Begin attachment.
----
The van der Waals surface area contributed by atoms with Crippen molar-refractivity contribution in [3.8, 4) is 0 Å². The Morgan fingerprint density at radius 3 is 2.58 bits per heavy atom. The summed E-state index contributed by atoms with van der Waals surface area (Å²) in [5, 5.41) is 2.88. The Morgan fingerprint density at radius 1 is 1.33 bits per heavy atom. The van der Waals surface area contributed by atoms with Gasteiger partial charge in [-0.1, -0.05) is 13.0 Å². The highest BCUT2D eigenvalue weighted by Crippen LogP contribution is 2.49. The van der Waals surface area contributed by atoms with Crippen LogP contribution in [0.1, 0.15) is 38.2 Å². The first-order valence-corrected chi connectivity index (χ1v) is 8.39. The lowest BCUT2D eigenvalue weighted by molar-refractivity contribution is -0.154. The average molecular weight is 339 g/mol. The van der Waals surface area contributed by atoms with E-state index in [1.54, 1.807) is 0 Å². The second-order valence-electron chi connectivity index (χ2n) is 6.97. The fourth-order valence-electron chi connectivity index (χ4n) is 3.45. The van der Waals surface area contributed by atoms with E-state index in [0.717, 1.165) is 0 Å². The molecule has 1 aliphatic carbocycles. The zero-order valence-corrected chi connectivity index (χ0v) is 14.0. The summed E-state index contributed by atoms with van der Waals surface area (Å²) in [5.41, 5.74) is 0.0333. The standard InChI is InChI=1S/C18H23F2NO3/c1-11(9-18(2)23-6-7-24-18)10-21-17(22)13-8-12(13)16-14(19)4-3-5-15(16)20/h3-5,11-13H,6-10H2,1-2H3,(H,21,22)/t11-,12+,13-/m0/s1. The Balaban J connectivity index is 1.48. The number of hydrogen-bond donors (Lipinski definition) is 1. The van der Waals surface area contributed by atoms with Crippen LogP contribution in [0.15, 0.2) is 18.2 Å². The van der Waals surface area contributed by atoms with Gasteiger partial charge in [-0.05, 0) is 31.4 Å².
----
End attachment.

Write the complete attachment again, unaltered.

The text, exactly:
The van der Waals surface area contributed by atoms with Crippen molar-refractivity contribution in [3.8, 4) is 0 Å². The Morgan fingerprint density at radius 3 is 2.58 bits per heavy atom. The summed E-state index contributed by atoms with van der Waals surface area (Å²) in [5, 5.41) is 2.88. The Morgan fingerprint density at radius 1 is 1.33 bits per heavy atom. The van der Waals surface area contributed by atoms with Gasteiger partial charge in [-0.1, -0.05) is 13.0 Å². The highest BCUT2D eigenvalue weighted by Crippen LogP contribution is 2.49. The van der Waals surface area contributed by atoms with Crippen LogP contribution in [0.1, 0.15) is 38.2 Å². The first-order valence-corrected chi connectivity index (χ1v) is 8.39. The lowest BCUT2D eigenvalue weighted by molar-refractivity contribution is -0.154. The average molecular weight is 339 g/mol. The van der Waals surface area contributed by atoms with E-state index in [1.54, 1.807) is 0 Å². The second-order valence-electron chi connectivity index (χ2n) is 6.97. The fourth-order valence-electron chi connectivity index (χ4n) is 3.45. The van der Waals surface area contributed by atoms with E-state index in [0.717, 1.165) is 0 Å². The molecule has 1 aliphatic carbocycles. The zero-order valence-corrected chi connectivity index (χ0v) is 14.0. The summed E-state index contributed by atoms with van der Waals surface area (Å²) in [5.41, 5.74) is 0.0333. The standard InChI is InChI=1S/C18H23F2NO3/c1-11(9-18(2)23-6-7-24-18)10-21-17(22)13-8-12(13)16-14(19)4-3-5-15(16)20/h3-5,11-13H,6-10H2,1-2H3,(H,21,22)/t11-,12+,13-/m0/s1. The Balaban J connectivity index is 1.48. The number of hydrogen-bond donors (Lipinski definition) is 1. The van der Waals surface area contributed by atoms with Crippen LogP contribution in [0.15, 0.2) is 18.2 Å². The van der Waals surface area contributed by atoms with Gasteiger partial charge in [-0.05, 0) is 31.4 Å².